A court in Cameroon has sentenced seven activists from the country’s Anglophone minority, including their leader, to up to 15 years in prison for rebellion and acts of “terrorism”.
Mancho Bibixy, a radio presenter in the English-speaking Northwest Region, and dozens of fellow activists were arrested in January 2017 as part of a crackdown on a budding Anglophone secessionist movement.
The movement accuses President Paul Biya’s predominantly Francophone government of marginalising Cameroon’s English-speaking minority.
One activist was acquitted, Bibixy’s lawyer, Claude Assira, told the Reuter news agency, but he said the convictions “would only worsen the … Anglophone crisis”.
The six convicted were also ordered to pay a joint fine of 268 million CFA francs ($48,000) and must also pay the legal fees.
“The decision is excessive and pointless because it will not resolve the problem” of Cameroon’s Anglophone crisis, said Claude Assira, one of the lawyers representing the accused.
He added that they would appeal the decision, according to the AFP news agency.
Five other Anglophones on trial alongside the journalist received jail terms ranging from 10 to 15 years.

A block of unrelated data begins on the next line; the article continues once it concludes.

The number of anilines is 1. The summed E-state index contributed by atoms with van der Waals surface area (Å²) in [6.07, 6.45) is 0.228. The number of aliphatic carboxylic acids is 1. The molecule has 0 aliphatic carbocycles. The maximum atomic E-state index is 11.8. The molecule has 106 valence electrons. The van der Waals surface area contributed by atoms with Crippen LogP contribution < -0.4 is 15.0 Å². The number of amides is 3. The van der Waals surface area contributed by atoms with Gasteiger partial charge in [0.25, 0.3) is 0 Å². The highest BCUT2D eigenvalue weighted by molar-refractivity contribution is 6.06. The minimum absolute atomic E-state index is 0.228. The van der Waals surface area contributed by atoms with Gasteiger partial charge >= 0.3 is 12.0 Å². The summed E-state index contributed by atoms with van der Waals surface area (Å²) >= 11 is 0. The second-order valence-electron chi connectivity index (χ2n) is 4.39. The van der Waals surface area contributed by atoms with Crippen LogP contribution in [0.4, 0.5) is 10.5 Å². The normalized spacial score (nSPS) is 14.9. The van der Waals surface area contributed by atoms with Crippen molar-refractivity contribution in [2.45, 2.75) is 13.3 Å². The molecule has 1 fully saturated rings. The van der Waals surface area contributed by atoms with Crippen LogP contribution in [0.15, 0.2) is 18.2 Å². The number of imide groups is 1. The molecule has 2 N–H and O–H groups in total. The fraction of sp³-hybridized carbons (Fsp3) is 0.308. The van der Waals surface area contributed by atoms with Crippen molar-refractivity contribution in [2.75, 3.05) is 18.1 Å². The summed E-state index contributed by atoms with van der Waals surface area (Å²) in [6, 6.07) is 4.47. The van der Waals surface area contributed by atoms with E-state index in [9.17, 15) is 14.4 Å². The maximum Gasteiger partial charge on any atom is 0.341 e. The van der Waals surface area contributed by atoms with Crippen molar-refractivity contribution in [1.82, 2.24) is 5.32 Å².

What began as a peaceful protest movement in 2016 by teachers and lawyers against the perceived marginalisation of the English-speaking minority became an armed conflict last year following violent crackdowns by government forces.
The violence helped generate support for separatist movements, including armed groups aiming to create an independent state, who have killed more than 20 soldiers and police officers.
The unrest has destabilised the Central African oil producer months before an election in which Biya will seek to extend his 35-year rule.
Tens of thousands of Cameroonians have fled reprisals by state forces to neighbouring Nigeria, and the US ambassador to Cameroon last week accused the Yaounde government of targeted killings, arson and looting.
The government denies those allegations and summoned the US ambassador earlier this week to protest against his remarks.